Tuesday, April 30, 2013

Teamsters demand action at Swift

The Teamsters warned investors today that Swift Transportation’s board of directors has allowed its CEO Jerry Moyes to pledge nearly 25 percent of all outstanding shares as collateral for personal loans—putting shareholders at risk. Citing “material risks” and potential conflicts of interest associated with the pledged stock, the country’s largest proxy voting advisor, ISS, is recommending shareholders withhold votes from the five directors who serve on the Board’s Audit Committee including the Independent Chairman of the Board.

“Allowing the company’s CEO and controlling shareholder Jerry Moyes to gamble nearly 25 percent of Swift’s total outstanding shares as collateral for his personal loans is indefensible,” said Ken Hall, Teamsters General Secretary-Treasurer, who called on the board to take immediate action. “It is vital that this board exercise its independence and authority to protect the interests of public shareholders.”

Swift Transportation will hold its annual shareholders' meeting on May 8 in Phoenix, Ariz. The Teamsters Union will be there to demand that the board put a stop to Moyes' risky behavior.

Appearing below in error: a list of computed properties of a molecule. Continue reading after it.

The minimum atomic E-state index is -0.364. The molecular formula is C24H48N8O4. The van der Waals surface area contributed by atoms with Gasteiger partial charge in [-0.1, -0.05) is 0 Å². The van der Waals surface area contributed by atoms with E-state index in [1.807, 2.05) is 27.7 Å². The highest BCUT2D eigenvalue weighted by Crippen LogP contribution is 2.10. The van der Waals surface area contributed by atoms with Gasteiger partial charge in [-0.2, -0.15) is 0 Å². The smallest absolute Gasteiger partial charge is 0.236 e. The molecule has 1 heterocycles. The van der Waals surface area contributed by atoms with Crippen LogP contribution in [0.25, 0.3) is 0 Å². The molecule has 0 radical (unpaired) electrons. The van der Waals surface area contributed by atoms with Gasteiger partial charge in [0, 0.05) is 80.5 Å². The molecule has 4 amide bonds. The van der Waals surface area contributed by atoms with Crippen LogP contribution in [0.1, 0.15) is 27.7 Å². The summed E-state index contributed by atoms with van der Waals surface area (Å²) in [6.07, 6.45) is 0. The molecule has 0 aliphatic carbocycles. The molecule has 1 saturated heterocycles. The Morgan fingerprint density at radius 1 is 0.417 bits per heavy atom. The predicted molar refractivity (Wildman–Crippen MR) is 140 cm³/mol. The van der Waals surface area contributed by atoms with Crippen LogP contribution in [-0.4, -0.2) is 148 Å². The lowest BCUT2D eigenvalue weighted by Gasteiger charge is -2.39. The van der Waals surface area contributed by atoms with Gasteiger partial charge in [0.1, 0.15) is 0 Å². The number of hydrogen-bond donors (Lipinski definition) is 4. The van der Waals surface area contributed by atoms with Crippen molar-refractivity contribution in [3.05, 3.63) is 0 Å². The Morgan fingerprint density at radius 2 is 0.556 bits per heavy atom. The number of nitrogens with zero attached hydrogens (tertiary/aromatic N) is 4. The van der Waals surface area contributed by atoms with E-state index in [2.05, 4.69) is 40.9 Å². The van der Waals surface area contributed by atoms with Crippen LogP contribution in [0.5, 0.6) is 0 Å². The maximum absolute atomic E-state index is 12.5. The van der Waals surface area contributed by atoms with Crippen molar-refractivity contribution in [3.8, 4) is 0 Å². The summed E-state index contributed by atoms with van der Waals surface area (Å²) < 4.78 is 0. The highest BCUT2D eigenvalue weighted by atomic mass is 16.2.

In 2003, a Teamster proposal calling for an independent chairman of the board at Swift received majority support by outside investors after the Teamsters highlighted the massive web of interlocking financial dealings between Swift and other Moyes-owned businesses. At the time, founder Jerry Moyes served as Swift’s Chairman of the Board, President and CEO.

In 2005, Moyes paid $1.5 million to settle an SEC insider-trading investigation at Swift and resigned from all of his leadership positions. He took the company private in 2007 and then public again in 2010—this time with a dual-class stock structure, providing himself 54.5 percent of the voting power for his 40.4 percent holdings of common stock.

“There needs to be meaningful board oversight and management accountability at Swift,” Hall said. “Someone needs to tell Jerry Moyes to stop using Swift’s corporate coffers as his own personal piggy bank.”